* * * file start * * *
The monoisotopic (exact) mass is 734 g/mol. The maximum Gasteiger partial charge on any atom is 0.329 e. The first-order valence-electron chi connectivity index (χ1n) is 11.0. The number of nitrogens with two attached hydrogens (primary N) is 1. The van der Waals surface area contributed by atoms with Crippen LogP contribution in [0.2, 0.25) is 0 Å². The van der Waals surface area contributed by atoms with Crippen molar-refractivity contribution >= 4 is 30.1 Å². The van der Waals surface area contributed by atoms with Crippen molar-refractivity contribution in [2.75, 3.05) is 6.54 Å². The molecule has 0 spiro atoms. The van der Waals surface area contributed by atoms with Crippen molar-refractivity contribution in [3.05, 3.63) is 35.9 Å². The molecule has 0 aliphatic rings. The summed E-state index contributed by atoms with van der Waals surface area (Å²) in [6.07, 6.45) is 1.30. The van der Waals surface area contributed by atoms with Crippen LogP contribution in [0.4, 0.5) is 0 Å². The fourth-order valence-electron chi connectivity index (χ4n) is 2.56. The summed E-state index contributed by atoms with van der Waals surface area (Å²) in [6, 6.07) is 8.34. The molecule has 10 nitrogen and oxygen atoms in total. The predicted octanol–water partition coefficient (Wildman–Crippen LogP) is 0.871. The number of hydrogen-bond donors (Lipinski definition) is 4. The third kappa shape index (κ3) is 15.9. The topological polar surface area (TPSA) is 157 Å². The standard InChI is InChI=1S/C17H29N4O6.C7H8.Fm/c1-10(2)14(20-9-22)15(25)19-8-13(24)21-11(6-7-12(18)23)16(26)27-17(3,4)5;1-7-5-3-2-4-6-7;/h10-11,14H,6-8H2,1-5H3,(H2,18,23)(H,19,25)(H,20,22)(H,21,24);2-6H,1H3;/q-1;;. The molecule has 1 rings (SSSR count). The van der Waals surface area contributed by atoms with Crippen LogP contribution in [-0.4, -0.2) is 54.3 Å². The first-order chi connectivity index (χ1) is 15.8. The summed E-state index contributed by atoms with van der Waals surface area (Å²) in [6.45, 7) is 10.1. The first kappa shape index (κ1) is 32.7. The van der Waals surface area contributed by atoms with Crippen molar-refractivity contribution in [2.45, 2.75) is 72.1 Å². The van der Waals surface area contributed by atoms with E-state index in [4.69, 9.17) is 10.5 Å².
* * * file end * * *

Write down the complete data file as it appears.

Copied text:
The monoisotopic (exact) mass is 734 g/mol. The maximum Gasteiger partial charge on any atom is 0.329 e. The first-order valence-electron chi connectivity index (χ1n) is 11.0. The number of nitrogens with two attached hydrogens (primary N) is 1. The van der Waals surface area contributed by atoms with Crippen LogP contribution in [0.2, 0.25) is 0 Å². The van der Waals surface area contributed by atoms with Crippen molar-refractivity contribution >= 4 is 30.1 Å². The van der Waals surface area contributed by atoms with Crippen molar-refractivity contribution in [2.75, 3.05) is 6.54 Å². The molecule has 0 spiro atoms. The van der Waals surface area contributed by atoms with Crippen molar-refractivity contribution in [3.05, 3.63) is 35.9 Å². The molecule has 0 aliphatic rings. The summed E-state index contributed by atoms with van der Waals surface area (Å²) in [6.07, 6.45) is 1.30. The van der Waals surface area contributed by atoms with Crippen LogP contribution in [0.4, 0.5) is 0 Å². The fourth-order valence-electron chi connectivity index (χ4n) is 2.56. The summed E-state index contributed by atoms with van der Waals surface area (Å²) in [6, 6.07) is 8.34. The molecule has 10 nitrogen and oxygen atoms in total. The predicted octanol–water partition coefficient (Wildman–Crippen LogP) is 0.871. The number of hydrogen-bond donors (Lipinski definition) is 4. The third kappa shape index (κ3) is 15.9. The topological polar surface area (TPSA) is 157 Å². The standard InChI is InChI=1S/C17H29N4O6.C7H8.Fm/c1-10(2)14(20-9-22)15(25)19-8-13(24)21-11(6-7-12(18)23)16(26)27-17(3,4)5;1-7-5-3-2-4-6-7;/h10-11,14H,6-8H2,1-5H3,(H2,18,23)(H,19,25)(H,20,22)(H,21,24);2-6H,1H3;/q-1;;. The molecule has 1 rings (SSSR count). The van der Waals surface area contributed by atoms with Crippen LogP contribution in [-0.4, -0.2) is 54.3 Å². The first-order chi connectivity index (χ1) is 15.8. The summed E-state index contributed by atoms with van der Waals surface area (Å²) in [6.45, 7) is 10.1. The first kappa shape index (κ1) is 32.7. The van der Waals surface area contributed by atoms with Crippen molar-refractivity contribution in [2.45, 2.75) is 72.1 Å². The van der Waals surface area contributed by atoms with E-state index in [4.69, 9.17) is 10.5 Å².